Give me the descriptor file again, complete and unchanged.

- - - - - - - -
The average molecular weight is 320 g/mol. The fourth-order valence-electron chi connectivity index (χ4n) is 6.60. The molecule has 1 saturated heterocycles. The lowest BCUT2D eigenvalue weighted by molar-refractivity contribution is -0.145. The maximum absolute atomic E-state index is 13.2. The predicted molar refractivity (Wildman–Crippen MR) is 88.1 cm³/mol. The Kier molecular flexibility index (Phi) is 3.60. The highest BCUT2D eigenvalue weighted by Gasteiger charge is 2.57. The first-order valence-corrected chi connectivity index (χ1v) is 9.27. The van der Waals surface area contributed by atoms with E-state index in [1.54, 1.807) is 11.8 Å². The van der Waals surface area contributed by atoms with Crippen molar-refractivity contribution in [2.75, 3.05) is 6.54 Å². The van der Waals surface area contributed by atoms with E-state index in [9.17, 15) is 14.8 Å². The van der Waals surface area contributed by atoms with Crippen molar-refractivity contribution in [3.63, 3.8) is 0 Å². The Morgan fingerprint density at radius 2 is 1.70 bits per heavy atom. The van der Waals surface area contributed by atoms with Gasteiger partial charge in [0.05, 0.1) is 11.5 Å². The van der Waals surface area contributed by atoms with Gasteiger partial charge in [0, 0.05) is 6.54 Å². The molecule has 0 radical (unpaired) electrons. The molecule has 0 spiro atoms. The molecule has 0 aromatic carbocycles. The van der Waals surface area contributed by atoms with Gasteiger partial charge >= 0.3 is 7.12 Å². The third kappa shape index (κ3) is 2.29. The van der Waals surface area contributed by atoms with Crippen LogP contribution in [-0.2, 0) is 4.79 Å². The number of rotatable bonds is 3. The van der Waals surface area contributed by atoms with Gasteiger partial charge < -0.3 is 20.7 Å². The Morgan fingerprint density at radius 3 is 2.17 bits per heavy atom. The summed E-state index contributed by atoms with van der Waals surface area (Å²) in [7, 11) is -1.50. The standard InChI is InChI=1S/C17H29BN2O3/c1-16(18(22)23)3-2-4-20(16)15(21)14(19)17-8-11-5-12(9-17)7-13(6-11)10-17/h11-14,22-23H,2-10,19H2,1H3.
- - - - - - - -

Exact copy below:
The average molecular weight is 320 g/mol. The fourth-order valence-electron chi connectivity index (χ4n) is 6.60. The molecule has 1 saturated heterocycles. The lowest BCUT2D eigenvalue weighted by molar-refractivity contribution is -0.145. The maximum absolute atomic E-state index is 13.2. The predicted molar refractivity (Wildman–Crippen MR) is 88.1 cm³/mol. The Kier molecular flexibility index (Phi) is 3.60. The highest BCUT2D eigenvalue weighted by Gasteiger charge is 2.57. The first-order valence-corrected chi connectivity index (χ1v) is 9.27. The van der Waals surface area contributed by atoms with E-state index in [1.54, 1.807) is 11.8 Å². The van der Waals surface area contributed by atoms with Crippen molar-refractivity contribution in [2.75, 3.05) is 6.54 Å². The van der Waals surface area contributed by atoms with E-state index in [9.17, 15) is 14.8 Å². The van der Waals surface area contributed by atoms with Crippen molar-refractivity contribution in [3.63, 3.8) is 0 Å². The Morgan fingerprint density at radius 2 is 1.70 bits per heavy atom. The van der Waals surface area contributed by atoms with Gasteiger partial charge in [0.05, 0.1) is 11.5 Å². The van der Waals surface area contributed by atoms with Gasteiger partial charge in [0, 0.05) is 6.54 Å². The molecule has 0 radical (unpaired) electrons. The molecule has 0 spiro atoms. The molecule has 0 aromatic carbocycles. The van der Waals surface area contributed by atoms with Gasteiger partial charge >= 0.3 is 7.12 Å². The third kappa shape index (κ3) is 2.29. The van der Waals surface area contributed by atoms with Crippen LogP contribution in [-0.2, 0) is 4.79 Å². The number of rotatable bonds is 3. The van der Waals surface area contributed by atoms with Gasteiger partial charge < -0.3 is 20.7 Å². The Morgan fingerprint density at radius 3 is 2.17 bits per heavy atom. The summed E-state index contributed by atoms with van der Waals surface area (Å²) in [7, 11) is -1.50. The standard InChI is InChI=1S/C17H29BN2O3/c1-16(18(22)23)3-2-4-20(16)15(21)14(19)17-8-11-5-12(9-17)7-13(6-11)10-17/h11-14,22-23H,2-10,19H2,1H3.